The effect of assessments on student motivation for learning and its outcomes in health professions education: A review

Rashmi A. Kusurkar, Cesar Orsini, Sunia Somra, Anthony R. Artino Jr, Hester E. M. Daelmans, Linda J. Schoonmade, Cees P. M. van der Vleuten

Research output: Contribution to journalArticlepeer-review

2 Citations (Scopus)
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Abstract

Purpose: In health professions education (HPE) the effect of assessments on student motivation for learning and its consequences have been largely neglected. This is problematic because assessments can hamper motivation and psychological well-being. The research questions guiding this review were: How do assessments affect student motivation for learning in HPE? What outcomes does this lead to in which contexts?

Method: In October 2020, the authors searched PubMed, Embase, APA PsycInfo, ERIC, CINAHL, and Web of Science Core Collection for “assessments” AND “motivation” AND “health professions education/students.” Empirical papers or literature reviews investigating the effect of assessments on student motivation for learning in HPE using quantitative, qualitative, or mixed methods from January 1, 2010–October 29, 2020, were included. The authors chose the realist synthesis method for data analysis to study the intended and unintended consequences of this complex topic. Assessments were identified as stimulating autonomous or controlled motivation using sensitizing concepts from self-determination theory and data on context-mechanism-outcome were extracted.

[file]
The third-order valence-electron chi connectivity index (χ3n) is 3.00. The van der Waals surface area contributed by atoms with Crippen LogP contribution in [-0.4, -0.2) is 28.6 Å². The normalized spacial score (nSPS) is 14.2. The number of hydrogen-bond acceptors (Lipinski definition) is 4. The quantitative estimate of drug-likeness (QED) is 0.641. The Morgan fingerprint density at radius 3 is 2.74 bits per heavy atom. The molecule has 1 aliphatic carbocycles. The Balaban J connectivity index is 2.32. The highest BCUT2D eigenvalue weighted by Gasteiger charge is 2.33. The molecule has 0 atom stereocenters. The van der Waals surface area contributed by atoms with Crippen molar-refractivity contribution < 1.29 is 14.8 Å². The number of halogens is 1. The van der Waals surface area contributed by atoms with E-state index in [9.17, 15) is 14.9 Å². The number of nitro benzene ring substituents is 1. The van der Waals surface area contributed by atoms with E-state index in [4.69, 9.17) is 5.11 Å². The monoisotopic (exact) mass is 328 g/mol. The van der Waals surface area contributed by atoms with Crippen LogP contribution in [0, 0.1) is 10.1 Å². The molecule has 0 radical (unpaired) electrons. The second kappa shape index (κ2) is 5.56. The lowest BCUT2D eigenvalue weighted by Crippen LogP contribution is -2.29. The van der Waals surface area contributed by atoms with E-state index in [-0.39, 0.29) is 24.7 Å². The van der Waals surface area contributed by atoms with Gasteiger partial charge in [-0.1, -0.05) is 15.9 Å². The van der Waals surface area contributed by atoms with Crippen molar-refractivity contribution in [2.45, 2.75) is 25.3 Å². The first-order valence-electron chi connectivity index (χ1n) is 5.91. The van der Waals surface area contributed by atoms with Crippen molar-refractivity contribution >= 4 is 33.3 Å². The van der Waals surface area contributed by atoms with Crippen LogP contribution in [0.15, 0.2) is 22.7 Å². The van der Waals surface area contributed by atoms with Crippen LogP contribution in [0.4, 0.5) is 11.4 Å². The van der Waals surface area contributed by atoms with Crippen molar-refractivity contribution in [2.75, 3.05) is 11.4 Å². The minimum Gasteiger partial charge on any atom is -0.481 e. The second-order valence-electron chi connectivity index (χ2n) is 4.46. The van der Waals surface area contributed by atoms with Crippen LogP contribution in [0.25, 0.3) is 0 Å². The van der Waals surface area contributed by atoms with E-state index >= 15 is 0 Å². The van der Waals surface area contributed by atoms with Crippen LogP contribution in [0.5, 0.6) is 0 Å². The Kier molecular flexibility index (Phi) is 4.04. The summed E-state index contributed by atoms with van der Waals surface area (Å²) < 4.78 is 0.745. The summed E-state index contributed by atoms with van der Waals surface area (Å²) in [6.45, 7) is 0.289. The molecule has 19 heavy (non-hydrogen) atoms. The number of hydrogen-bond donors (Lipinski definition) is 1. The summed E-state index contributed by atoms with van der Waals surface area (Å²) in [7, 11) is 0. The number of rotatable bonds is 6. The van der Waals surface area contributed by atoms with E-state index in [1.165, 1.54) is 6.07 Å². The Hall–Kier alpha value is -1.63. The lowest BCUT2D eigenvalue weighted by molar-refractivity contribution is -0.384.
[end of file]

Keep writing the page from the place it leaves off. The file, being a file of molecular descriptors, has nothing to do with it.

Results: Twenty-four of 15,291 articles were ultimately included. Assessments stimulating controlled motivation seemed to have negative outcomes. An example of an assessment that stimulates controlled motivation is one that focuses on factual knowledge (context), which encourages studying only for the assessment (mechanism) and results in surface learning (outcome). Assessments stimulating autonomous motivation seemed to have positive outcomes. An example of an assessment that stimulates autonomous motivation is one that is fun (context), which through active learning (mechanism) leads to higher effort and better connection with the material (outcome).

Conclusions: These findings indicate that students strategically learned what was expected to appear in assessments at the expense of what was needed in practice. Therefore, health professions educators should rethink their assessment philosophy and practices and introduce assessments that are relevant to professional practice and stimulate genuine interest in the content.
Original languageEnglish
Pages (from-to)1083-1092
Number of pages10
JournalAcademic Medicine
Volume98
Issue number9
Early online date4 May 2023
DOIs
Publication statusPublished - Sep 2023

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